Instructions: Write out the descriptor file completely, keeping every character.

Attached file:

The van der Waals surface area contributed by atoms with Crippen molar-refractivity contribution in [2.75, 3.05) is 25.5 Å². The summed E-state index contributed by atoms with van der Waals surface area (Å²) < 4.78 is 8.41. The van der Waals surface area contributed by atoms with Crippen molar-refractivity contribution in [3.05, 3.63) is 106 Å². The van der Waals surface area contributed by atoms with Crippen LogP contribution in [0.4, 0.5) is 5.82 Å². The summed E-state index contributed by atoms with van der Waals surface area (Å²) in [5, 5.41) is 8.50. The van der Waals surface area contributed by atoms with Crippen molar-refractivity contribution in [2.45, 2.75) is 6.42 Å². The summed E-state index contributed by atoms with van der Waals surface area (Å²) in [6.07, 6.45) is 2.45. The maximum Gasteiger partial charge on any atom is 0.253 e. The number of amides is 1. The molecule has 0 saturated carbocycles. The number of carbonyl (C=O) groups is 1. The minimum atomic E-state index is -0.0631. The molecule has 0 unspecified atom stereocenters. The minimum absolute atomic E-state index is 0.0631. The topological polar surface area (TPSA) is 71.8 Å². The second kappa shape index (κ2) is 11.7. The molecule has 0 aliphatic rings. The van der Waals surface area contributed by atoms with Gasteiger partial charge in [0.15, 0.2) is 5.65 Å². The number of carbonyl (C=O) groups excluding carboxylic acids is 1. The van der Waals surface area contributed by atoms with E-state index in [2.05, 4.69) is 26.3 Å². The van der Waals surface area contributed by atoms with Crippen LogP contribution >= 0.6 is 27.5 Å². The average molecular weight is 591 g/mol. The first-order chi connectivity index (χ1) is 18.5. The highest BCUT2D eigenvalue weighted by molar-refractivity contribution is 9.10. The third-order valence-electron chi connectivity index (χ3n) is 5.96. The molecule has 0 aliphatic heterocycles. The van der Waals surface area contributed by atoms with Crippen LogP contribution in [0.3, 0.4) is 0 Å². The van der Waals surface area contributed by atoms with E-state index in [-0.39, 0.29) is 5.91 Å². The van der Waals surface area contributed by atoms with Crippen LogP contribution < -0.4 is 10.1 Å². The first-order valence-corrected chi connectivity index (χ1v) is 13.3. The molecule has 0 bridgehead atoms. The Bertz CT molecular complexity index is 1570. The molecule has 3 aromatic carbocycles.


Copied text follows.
The van der Waals surface area contributed by atoms with Crippen molar-refractivity contribution in [2.75, 3.05) is 25.5 Å². The summed E-state index contributed by atoms with van der Waals surface area (Å²) < 4.78 is 8.41. The van der Waals surface area contributed by atoms with Crippen molar-refractivity contribution in [3.05, 3.63) is 106 Å². The van der Waals surface area contributed by atoms with Crippen LogP contribution in [0.4, 0.5) is 5.82 Å². The summed E-state index contributed by atoms with van der Waals surface area (Å²) in [5, 5.41) is 8.50. The van der Waals surface area contributed by atoms with Crippen molar-refractivity contribution in [2.45, 2.75) is 6.42 Å². The summed E-state index contributed by atoms with van der Waals surface area (Å²) in [6.07, 6.45) is 2.45. The maximum Gasteiger partial charge on any atom is 0.253 e. The number of amides is 1. The molecule has 0 saturated carbocycles. The number of carbonyl (C=O) groups is 1. The minimum atomic E-state index is -0.0631. The molecule has 0 unspecified atom stereocenters. The minimum absolute atomic E-state index is 0.0631. The topological polar surface area (TPSA) is 71.8 Å². The second kappa shape index (κ2) is 11.7. The molecule has 0 aliphatic rings. The van der Waals surface area contributed by atoms with Gasteiger partial charge in [0.15, 0.2) is 5.65 Å². The number of carbonyl (C=O) groups excluding carboxylic acids is 1. The van der Waals surface area contributed by atoms with E-state index in [2.05, 4.69) is 26.3 Å². The van der Waals surface area contributed by atoms with Crippen LogP contribution >= 0.6 is 27.5 Å². The average molecular weight is 591 g/mol. The first-order chi connectivity index (χ1) is 18.5. The highest BCUT2D eigenvalue weighted by molar-refractivity contribution is 9.10. The third-order valence-electron chi connectivity index (χ3n) is 5.96. The molecule has 0 aliphatic heterocycles. The van der Waals surface area contributed by atoms with Crippen LogP contribution in [0.3, 0.4) is 0 Å². The van der Waals surface area contributed by atoms with E-state index in [-0.39, 0.29) is 5.91 Å². The van der Waals surface area contributed by atoms with Crippen LogP contribution < -0.4 is 10.1 Å². The first-order valence-corrected chi connectivity index (χ1v) is 13.3. The molecule has 0 bridgehead atoms. The Bertz CT molecular complexity index is 1570. The molecule has 3 aromatic carbocycles.